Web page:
Make 24th April a family day to remember

Friday 24th April is World Corrosion Awareness Day. This year, it will be a little different. We’re battling coronavirus, and many of you reading this will be in lockdown. You’ll be stuck indoors with little to do. By now, your children might be driving you insane.

This year’s World Corrosion Awareness Day is a great opportunity to relieve some of the tedium – and for households to do their bit in the battle against the devastating effects of corrosion.

Though the world is on hold, corrosion isn’t

Even when corrosion engineers aren’t locked in their homes, corrosion works to destroy our world. When we ignore corrosion control in infrastructure and transport, the result is often a human catastrophe. When bridges collapse and airplanes break apart, people lose their lives.

Eventually (hopefully soon), we will beat coronavirus. When the pandemic is a distant memory, corrosion will still be costing lives and money. Which is why engineers and scientists will continue to develop strategies, tools, and techniques to fight back against corrosion.

Here at the Institute of Corrosion, our aims include increasing awareness of corrosion, improving corrosion education, and sharing our expertise with the world. So, with World Corrosion Awareness Day in mind – and understanding how different the day will be for pretty much everyone on the planet this year – in this blog you’ll learn how to conduct a simple experiment to keep your kids amused and help them learn more about the world in which we live.

Amaze your children with a simple corrosion experiment

Here’s a little interactive experiment you can do with your kids to show the effects of corrosion, and just how quickly corrosion happens. You’ll need three clean jars, some water, some oil, some Epsom salts, and three clean steel nails. Here’s what to do:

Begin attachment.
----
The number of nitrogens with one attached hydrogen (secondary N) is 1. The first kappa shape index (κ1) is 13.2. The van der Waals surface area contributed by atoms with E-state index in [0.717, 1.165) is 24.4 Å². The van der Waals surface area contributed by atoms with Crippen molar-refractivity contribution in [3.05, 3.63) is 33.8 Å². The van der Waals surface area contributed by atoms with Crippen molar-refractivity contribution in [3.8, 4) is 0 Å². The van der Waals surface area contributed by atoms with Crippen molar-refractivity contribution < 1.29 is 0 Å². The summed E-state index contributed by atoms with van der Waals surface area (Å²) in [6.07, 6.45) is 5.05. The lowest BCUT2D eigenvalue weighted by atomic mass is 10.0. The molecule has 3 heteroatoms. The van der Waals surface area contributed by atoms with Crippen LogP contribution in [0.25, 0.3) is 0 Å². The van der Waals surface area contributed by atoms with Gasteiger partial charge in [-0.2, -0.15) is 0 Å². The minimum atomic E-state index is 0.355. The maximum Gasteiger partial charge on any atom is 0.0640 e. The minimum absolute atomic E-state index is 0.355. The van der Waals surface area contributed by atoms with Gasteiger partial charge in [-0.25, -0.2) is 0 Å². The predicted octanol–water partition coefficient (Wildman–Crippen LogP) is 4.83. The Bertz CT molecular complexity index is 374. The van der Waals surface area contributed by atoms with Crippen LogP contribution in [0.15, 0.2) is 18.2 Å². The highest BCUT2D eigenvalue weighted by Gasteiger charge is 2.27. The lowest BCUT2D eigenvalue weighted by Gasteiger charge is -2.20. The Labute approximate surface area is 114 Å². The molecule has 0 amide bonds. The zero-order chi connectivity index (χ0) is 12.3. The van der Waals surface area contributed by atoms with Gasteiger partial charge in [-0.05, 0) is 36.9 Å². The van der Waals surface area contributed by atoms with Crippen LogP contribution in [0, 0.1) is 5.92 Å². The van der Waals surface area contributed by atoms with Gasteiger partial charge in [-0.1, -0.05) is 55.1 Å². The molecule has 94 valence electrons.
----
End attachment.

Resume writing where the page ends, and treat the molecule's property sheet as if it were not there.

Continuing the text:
1. Pour some Epsom salts into the first jar, and drop a nail onto the Epsom salts. Screw the lid onto the jar.
  2. Pour some boiled water that has been cooled into the second jar. Drop a nail into the water, and then cover the water with oil. Put the lid on the jar.
  3. Pour non-boiled water into the third jar, and drop a nail into it. Screw the lid on the jar.

Explain to your children that:

  • The first jar is air but no water. The Epsom salts draw any moisture out of the air in the jar, so it is very dry.
  • In the second jar, the nail is in water, but there is no air because the oil prevents the air from combining with the water. You boiled the water to remove as much air from it as possible.
  • In the third jar, water and air can get to the nail.

After a few days, your children will notice that the steel nails in the first two jars have not corroded. In the third jar, the steel nail will have started to rust. This shows that both air and water are necessary for steel to rust.

Corrosion-proof your home on World Corrosion Awareness Day

Now that you have taught your children how metal corrodes, it’s time to teach them how to prevent corrosion. This is your chance to keep them busy on World Corrosion Awareness Day (and beyond).

Your children know that it takes air and water for metal to corrode. Ask them what items around the home – including in your shed, your garden, and your driveway – are metal. Lead them through to the discovery that painted metal items are protected against air and water.

Ask your children if they want your garden benches and tables to corrode. Buckets and spades, garden fences and gates, door handles, and so on. Lead them on a hunt around the house and garden to find metal items that are not coated or painted, or that have been affected by rust.

Then, supervise your children as they clean and dry metal items, removing any corrosion, and painting items with anticorrosive paint.

This year’s World Corrosion Awareness Day is the perfect opportunity to teach your children about corrosion and get them involved in doing all those anticorrosion jobs you have been promising to do for months. Family time with a real end-product – beautifully painted metal items that are protected against corrosion.

The earlier we promote corrosion awareness, the more likely we are to reduce its human and financial cost. For advanced corrosion prevention training for corrosion professionals, contact the Institute of Corrosion to learn about our latest training initiatives – online and in person.

ICorr office will be closed from Thursday 22nd December 2022, and will reopen Tuesday 3rd January 2023

X